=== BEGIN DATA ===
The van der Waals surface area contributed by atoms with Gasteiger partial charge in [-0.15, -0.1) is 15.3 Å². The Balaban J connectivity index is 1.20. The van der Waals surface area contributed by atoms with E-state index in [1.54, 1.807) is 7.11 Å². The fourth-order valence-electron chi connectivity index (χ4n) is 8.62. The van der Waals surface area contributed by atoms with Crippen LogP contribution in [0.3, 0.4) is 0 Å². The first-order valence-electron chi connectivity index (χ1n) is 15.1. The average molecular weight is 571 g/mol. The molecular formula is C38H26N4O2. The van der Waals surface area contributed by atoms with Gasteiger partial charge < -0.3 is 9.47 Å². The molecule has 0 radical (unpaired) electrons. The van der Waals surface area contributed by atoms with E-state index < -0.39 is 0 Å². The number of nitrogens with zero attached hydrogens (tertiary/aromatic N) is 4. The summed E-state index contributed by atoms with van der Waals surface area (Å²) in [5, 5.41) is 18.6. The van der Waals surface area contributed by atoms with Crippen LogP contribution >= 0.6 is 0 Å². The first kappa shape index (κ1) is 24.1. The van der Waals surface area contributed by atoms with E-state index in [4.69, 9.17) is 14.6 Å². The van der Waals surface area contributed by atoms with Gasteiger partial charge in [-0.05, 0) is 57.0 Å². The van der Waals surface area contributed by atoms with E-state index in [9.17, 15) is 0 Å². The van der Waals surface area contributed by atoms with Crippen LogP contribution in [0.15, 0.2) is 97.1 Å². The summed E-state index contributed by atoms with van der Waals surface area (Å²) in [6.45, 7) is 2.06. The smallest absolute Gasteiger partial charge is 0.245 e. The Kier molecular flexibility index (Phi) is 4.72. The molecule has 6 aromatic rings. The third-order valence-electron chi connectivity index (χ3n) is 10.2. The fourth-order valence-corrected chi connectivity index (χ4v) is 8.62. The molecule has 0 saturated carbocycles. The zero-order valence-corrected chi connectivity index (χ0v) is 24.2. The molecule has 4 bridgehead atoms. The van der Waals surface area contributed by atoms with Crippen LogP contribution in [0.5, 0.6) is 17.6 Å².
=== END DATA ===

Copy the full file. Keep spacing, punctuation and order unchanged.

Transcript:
The van der Waals surface area contributed by atoms with Gasteiger partial charge in [-0.15, -0.1) is 15.3 Å². The Balaban J connectivity index is 1.20. The van der Waals surface area contributed by atoms with E-state index in [1.54, 1.807) is 7.11 Å². The fourth-order valence-electron chi connectivity index (χ4n) is 8.62. The van der Waals surface area contributed by atoms with Crippen LogP contribution in [0.3, 0.4) is 0 Å². The first-order valence-electron chi connectivity index (χ1n) is 15.1. The average molecular weight is 571 g/mol. The molecular formula is C38H26N4O2. The van der Waals surface area contributed by atoms with Gasteiger partial charge < -0.3 is 9.47 Å². The molecule has 0 radical (unpaired) electrons. The van der Waals surface area contributed by atoms with E-state index < -0.39 is 0 Å². The number of nitrogens with zero attached hydrogens (tertiary/aromatic N) is 4. The summed E-state index contributed by atoms with van der Waals surface area (Å²) in [5, 5.41) is 18.6. The van der Waals surface area contributed by atoms with Crippen LogP contribution >= 0.6 is 0 Å². The first kappa shape index (κ1) is 24.1. The van der Waals surface area contributed by atoms with E-state index in [4.69, 9.17) is 14.6 Å². The van der Waals surface area contributed by atoms with Gasteiger partial charge in [-0.05, 0) is 57.0 Å². The van der Waals surface area contributed by atoms with E-state index in [9.17, 15) is 0 Å². The van der Waals surface area contributed by atoms with Crippen LogP contribution in [0.15, 0.2) is 97.1 Å². The summed E-state index contributed by atoms with van der Waals surface area (Å²) in [6.45, 7) is 2.06. The smallest absolute Gasteiger partial charge is 0.245 e. The Kier molecular flexibility index (Phi) is 4.72. The molecule has 6 aromatic rings. The third-order valence-electron chi connectivity index (χ3n) is 10.2. The fourth-order valence-corrected chi connectivity index (χ4v) is 8.62. The molecule has 0 saturated carbocycles. The zero-order valence-corrected chi connectivity index (χ0v) is 24.2. The molecule has 4 bridgehead atoms. The van der Waals surface area contributed by atoms with Crippen LogP contribution in [0.5, 0.6) is 17.6 Å².